A Word from Editor-in-Chief
celebrates its 86th Anniversary, an occasion of immense significance for both serving and retired personnel of this organisation of high repute. Established on this day in the year 1932 with just a handful of Westland Wapiti piston engine biplanes, the journey of the IAF of a little over eight and half decades since its birth, has been long and arduous, but none the less, the experience has been rewarding. Today, while the IAF with its authorised combat fleet strength at 42 squadrons can boast of being the fourth largest in the world, it also faces some monumental challenges.
With efforts by the IAF since the beginning of the last decade to induct fourth-generation combat aircraft failing to fructify so far, the strength of the fighter fleet has dwindled to just 31 squadrons as against the authorised level of 42. Hopefully, the Indian aerospace industry will gear up to provide the IAF with capable indigenous fighter aircraft such as the Light Combat Aircraft (LCA) Tejas Mk IA and Mk II in the numbers required and in a respectable timeframe. This will help the IAF tide over the escalating crisis, at least to some extent. The IAF is also looking forward to the success of the indigenous fifth generation Advanced Medium Combat Aircraft (AMCA) project to enable it to foray into the next generation with relative ease. This is particularly important in view of the fact that India has withdrawn from the joint Indo-Russian project to develop a fifth generation fighter aircraft. Hopefully, the AMCA project will not be plagued with uncertainty as has been the case of the LCA Tejas. There is talk of a serving Air Marshal of the IAF being entrusted with the responsibility of management of the LCA project. This issue of SP’s Aviation carries a number of analytical articles on the IAF, the formidable challenges that lie ahead, pressing requirements and the various options before the service for induction of combat aircraft to restore the fighter fleet to the level authorised.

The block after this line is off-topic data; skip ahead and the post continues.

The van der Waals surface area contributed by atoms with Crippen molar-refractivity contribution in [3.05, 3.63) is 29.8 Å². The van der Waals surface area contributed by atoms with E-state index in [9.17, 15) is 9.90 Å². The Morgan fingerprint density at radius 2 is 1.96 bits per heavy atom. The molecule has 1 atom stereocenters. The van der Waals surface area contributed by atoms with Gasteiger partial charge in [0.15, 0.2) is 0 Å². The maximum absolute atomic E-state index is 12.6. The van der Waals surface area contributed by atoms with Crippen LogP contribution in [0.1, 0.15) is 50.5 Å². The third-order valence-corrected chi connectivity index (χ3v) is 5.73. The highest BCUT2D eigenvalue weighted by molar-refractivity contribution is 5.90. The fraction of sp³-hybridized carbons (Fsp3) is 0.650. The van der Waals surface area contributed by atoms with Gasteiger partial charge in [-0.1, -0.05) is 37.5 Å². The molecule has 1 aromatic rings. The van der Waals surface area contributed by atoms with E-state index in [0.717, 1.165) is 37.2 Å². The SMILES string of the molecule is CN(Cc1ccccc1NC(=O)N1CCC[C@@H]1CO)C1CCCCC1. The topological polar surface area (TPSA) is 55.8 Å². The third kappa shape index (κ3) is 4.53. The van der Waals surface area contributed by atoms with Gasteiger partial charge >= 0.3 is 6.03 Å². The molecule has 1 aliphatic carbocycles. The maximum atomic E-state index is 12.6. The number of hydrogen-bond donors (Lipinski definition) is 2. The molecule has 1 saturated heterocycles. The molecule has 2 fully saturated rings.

During an interaction with the media preceding the 86th Anniversary celebrations by the IAF, Air Chief Marshal B.S. Dha- noa, Chief of the Air Staff (CAS), a highly experienced and an outstanding professional, stated that the Rafale combat aircraft being procured from Dassault Aviation of France, is a very capable platform and would be a “game changer” in the region as neither of the two adversaries currently posses combat aircraft to match this platform from the French aerospace industry. A special message from the CAS on the occasion of the 86th Anniversary of the IAF as also a personal interview with him, are a part of this issue of the magazine.
Writing about the Indian aerospace industry, in his article on ‘Defence Offsets’, Pratyush Kumar, President of Boeing India suggests that the country has tremendous potential for growth in the aerospace and defence industry and defence offsets should be used as an ‘enabler’. He says that the provision for offsets as an integral part of a defence contract, can be an effective medium to harness this potential and not be a serious ‘limiting factor’ for foreign OEMs while burdening the end user. He believes that there is a need to “Reform, Rethink and Reset” the regulatory framework.
All this and more in this special issue of SP’s Aviation dedicated to the IAF. Warmest Congratulations to IAF on the occasion!
During the press conference, ahead of IAF’s 86th anniversary celebrations, CAS repeatedly, reiterated that Indian Air Force is much more than just Rafale. It is a potent force with a focus on the mission and the brilliant men behind the machines.
JAYANT BARANWAL PUBLISHER & EDITOR- IN- CHIEF